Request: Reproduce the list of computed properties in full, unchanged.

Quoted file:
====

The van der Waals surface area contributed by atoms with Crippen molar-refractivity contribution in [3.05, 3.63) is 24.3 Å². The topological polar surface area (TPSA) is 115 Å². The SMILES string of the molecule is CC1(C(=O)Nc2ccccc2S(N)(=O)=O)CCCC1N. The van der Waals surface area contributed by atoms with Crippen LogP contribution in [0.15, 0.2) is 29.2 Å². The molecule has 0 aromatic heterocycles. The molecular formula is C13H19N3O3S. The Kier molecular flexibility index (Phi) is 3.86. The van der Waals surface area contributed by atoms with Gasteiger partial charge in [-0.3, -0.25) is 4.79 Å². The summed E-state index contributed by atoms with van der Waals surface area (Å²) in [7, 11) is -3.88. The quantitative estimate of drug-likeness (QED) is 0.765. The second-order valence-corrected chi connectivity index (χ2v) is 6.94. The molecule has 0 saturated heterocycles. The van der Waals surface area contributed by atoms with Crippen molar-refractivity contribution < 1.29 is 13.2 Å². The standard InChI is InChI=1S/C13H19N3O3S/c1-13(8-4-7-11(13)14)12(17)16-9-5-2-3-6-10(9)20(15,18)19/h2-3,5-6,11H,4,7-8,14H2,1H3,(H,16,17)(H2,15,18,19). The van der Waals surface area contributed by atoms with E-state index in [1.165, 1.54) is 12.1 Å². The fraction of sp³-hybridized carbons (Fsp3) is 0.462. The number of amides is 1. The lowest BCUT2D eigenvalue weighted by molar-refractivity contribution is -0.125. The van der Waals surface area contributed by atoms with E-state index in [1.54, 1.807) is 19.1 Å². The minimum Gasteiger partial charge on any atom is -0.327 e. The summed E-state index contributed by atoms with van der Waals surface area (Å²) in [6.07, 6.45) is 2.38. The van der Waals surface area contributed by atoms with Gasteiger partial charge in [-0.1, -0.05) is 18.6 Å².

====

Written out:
The van der Waals surface area contributed by atoms with Crippen molar-refractivity contribution in [3.05, 3.63) is 24.3 Å². The topological polar surface area (TPSA) is 115 Å². The SMILES string of the molecule is CC1(C(=O)Nc2ccccc2S(N)(=O)=O)CCCC1N. The van der Waals surface area contributed by atoms with Crippen LogP contribution in [0.15, 0.2) is 29.2 Å². The molecule has 0 aromatic heterocycles. The molecular formula is C13H19N3O3S. The Kier molecular flexibility index (Phi) is 3.86. The van der Waals surface area contributed by atoms with Gasteiger partial charge in [-0.3, -0.25) is 4.79 Å². The summed E-state index contributed by atoms with van der Waals surface area (Å²) in [7, 11) is -3.88. The quantitative estimate of drug-likeness (QED) is 0.765. The second-order valence-corrected chi connectivity index (χ2v) is 6.94. The molecule has 0 saturated heterocycles. The van der Waals surface area contributed by atoms with Crippen molar-refractivity contribution < 1.29 is 13.2 Å². The standard InChI is InChI=1S/C13H19N3O3S/c1-13(8-4-7-11(13)14)12(17)16-9-5-2-3-6-10(9)20(15,18)19/h2-3,5-6,11H,4,7-8,14H2,1H3,(H,16,17)(H2,15,18,19). The van der Waals surface area contributed by atoms with E-state index in [1.165, 1.54) is 12.1 Å². The fraction of sp³-hybridized carbons (Fsp3) is 0.462. The number of amides is 1. The lowest BCUT2D eigenvalue weighted by molar-refractivity contribution is -0.125. The van der Waals surface area contributed by atoms with E-state index in [1.54, 1.807) is 19.1 Å². The minimum Gasteiger partial charge on any atom is -0.327 e. The summed E-state index contributed by atoms with van der Waals surface area (Å²) in [6.07, 6.45) is 2.38. The van der Waals surface area contributed by atoms with Gasteiger partial charge in [-0.1, -0.05) is 18.6 Å².